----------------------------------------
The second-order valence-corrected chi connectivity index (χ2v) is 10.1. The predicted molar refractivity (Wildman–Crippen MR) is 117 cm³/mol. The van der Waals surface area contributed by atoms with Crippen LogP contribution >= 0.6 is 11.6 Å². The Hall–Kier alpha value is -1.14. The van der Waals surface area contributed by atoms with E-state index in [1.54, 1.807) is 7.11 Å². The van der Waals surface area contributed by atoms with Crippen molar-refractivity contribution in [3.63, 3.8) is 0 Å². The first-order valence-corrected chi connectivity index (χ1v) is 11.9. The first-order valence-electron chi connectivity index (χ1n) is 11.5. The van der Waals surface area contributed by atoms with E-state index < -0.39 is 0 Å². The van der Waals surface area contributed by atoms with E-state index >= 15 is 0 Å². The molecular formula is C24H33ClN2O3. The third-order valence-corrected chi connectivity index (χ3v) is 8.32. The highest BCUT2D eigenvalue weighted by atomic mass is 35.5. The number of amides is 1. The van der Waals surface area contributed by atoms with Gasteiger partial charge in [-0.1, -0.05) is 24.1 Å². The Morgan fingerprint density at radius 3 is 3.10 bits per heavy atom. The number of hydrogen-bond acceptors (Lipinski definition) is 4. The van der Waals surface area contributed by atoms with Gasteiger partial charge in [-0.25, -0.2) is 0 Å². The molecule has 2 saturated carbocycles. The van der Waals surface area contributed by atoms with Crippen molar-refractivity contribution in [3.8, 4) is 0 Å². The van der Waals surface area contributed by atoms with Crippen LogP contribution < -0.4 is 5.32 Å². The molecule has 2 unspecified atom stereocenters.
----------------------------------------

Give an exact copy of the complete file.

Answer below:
The second-order valence-corrected chi connectivity index (χ2v) is 10.1. The predicted molar refractivity (Wildman–Crippen MR) is 117 cm³/mol. The van der Waals surface area contributed by atoms with Crippen LogP contribution >= 0.6 is 11.6 Å². The Hall–Kier alpha value is -1.14. The van der Waals surface area contributed by atoms with E-state index in [1.54, 1.807) is 7.11 Å². The van der Waals surface area contributed by atoms with Crippen molar-refractivity contribution in [3.63, 3.8) is 0 Å². The first-order valence-corrected chi connectivity index (χ1v) is 11.9. The first-order valence-electron chi connectivity index (χ1n) is 11.5. The van der Waals surface area contributed by atoms with E-state index < -0.39 is 0 Å². The van der Waals surface area contributed by atoms with E-state index >= 15 is 0 Å². The molecular formula is C24H33ClN2O3. The third-order valence-corrected chi connectivity index (χ3v) is 8.32. The highest BCUT2D eigenvalue weighted by atomic mass is 35.5. The number of amides is 1. The van der Waals surface area contributed by atoms with Gasteiger partial charge in [-0.1, -0.05) is 24.1 Å². The Morgan fingerprint density at radius 3 is 3.10 bits per heavy atom. The number of hydrogen-bond acceptors (Lipinski definition) is 4. The van der Waals surface area contributed by atoms with Gasteiger partial charge in [-0.25, -0.2) is 0 Å². The molecule has 2 saturated carbocycles. The van der Waals surface area contributed by atoms with Crippen molar-refractivity contribution in [3.8, 4) is 0 Å². The van der Waals surface area contributed by atoms with Crippen LogP contribution < -0.4 is 5.32 Å². The molecule has 2 unspecified atom stereocenters.